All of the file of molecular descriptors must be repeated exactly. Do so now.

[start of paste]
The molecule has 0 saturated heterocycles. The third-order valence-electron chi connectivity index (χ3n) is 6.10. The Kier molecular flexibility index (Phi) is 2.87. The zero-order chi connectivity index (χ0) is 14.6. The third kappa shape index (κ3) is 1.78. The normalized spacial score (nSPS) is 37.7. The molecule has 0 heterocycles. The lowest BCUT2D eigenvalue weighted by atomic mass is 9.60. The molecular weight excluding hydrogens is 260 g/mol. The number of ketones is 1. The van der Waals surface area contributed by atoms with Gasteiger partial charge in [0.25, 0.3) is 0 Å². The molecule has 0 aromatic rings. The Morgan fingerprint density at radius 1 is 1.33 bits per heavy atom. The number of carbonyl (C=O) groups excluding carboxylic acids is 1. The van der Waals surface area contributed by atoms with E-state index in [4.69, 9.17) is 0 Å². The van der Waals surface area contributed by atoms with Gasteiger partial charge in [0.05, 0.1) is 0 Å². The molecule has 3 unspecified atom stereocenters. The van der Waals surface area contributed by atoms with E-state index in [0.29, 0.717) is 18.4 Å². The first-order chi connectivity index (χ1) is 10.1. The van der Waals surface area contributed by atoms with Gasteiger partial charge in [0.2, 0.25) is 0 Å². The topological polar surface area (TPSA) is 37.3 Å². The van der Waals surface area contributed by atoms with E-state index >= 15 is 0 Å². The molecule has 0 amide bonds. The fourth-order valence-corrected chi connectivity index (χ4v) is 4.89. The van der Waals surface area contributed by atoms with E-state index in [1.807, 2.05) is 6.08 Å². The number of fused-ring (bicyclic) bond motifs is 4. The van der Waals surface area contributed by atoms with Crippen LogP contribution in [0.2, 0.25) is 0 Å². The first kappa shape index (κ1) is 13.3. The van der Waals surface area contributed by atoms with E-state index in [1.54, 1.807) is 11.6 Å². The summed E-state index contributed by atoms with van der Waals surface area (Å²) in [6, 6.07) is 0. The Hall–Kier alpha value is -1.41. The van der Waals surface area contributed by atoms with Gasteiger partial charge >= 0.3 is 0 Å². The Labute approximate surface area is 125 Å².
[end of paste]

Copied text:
The molecule has 0 saturated heterocycles. The third-order valence-electron chi connectivity index (χ3n) is 6.10. The Kier molecular flexibility index (Phi) is 2.87. The zero-order chi connectivity index (χ0) is 14.6. The third kappa shape index (κ3) is 1.78. The normalized spacial score (nSPS) is 37.7. The molecule has 0 heterocycles. The lowest BCUT2D eigenvalue weighted by atomic mass is 9.60. The molecular weight excluding hydrogens is 260 g/mol. The number of ketones is 1. The van der Waals surface area contributed by atoms with Gasteiger partial charge in [0.25, 0.3) is 0 Å². The molecule has 0 aromatic rings. The Morgan fingerprint density at radius 1 is 1.33 bits per heavy atom. The number of carbonyl (C=O) groups excluding carboxylic acids is 1. The van der Waals surface area contributed by atoms with E-state index in [4.69, 9.17) is 0 Å². The van der Waals surface area contributed by atoms with Gasteiger partial charge in [0.05, 0.1) is 0 Å². The molecule has 3 unspecified atom stereocenters. The van der Waals surface area contributed by atoms with E-state index in [0.29, 0.717) is 18.4 Å². The first-order chi connectivity index (χ1) is 10.1. The van der Waals surface area contributed by atoms with Gasteiger partial charge in [0.2, 0.25) is 0 Å². The topological polar surface area (TPSA) is 37.3 Å². The van der Waals surface area contributed by atoms with E-state index >= 15 is 0 Å². The molecule has 0 amide bonds. The fourth-order valence-corrected chi connectivity index (χ4v) is 4.89. The van der Waals surface area contributed by atoms with E-state index in [1.807, 2.05) is 6.08 Å². The number of fused-ring (bicyclic) bond motifs is 4. The van der Waals surface area contributed by atoms with Crippen LogP contribution in [0.2, 0.25) is 0 Å². The first kappa shape index (κ1) is 13.3. The van der Waals surface area contributed by atoms with E-state index in [1.54, 1.807) is 11.6 Å². The summed E-state index contributed by atoms with van der Waals surface area (Å²) in [6, 6.07) is 0. The Hall–Kier alpha value is -1.41. The van der Waals surface area contributed by atoms with Gasteiger partial charge >= 0.3 is 0 Å². The Labute approximate surface area is 125 Å².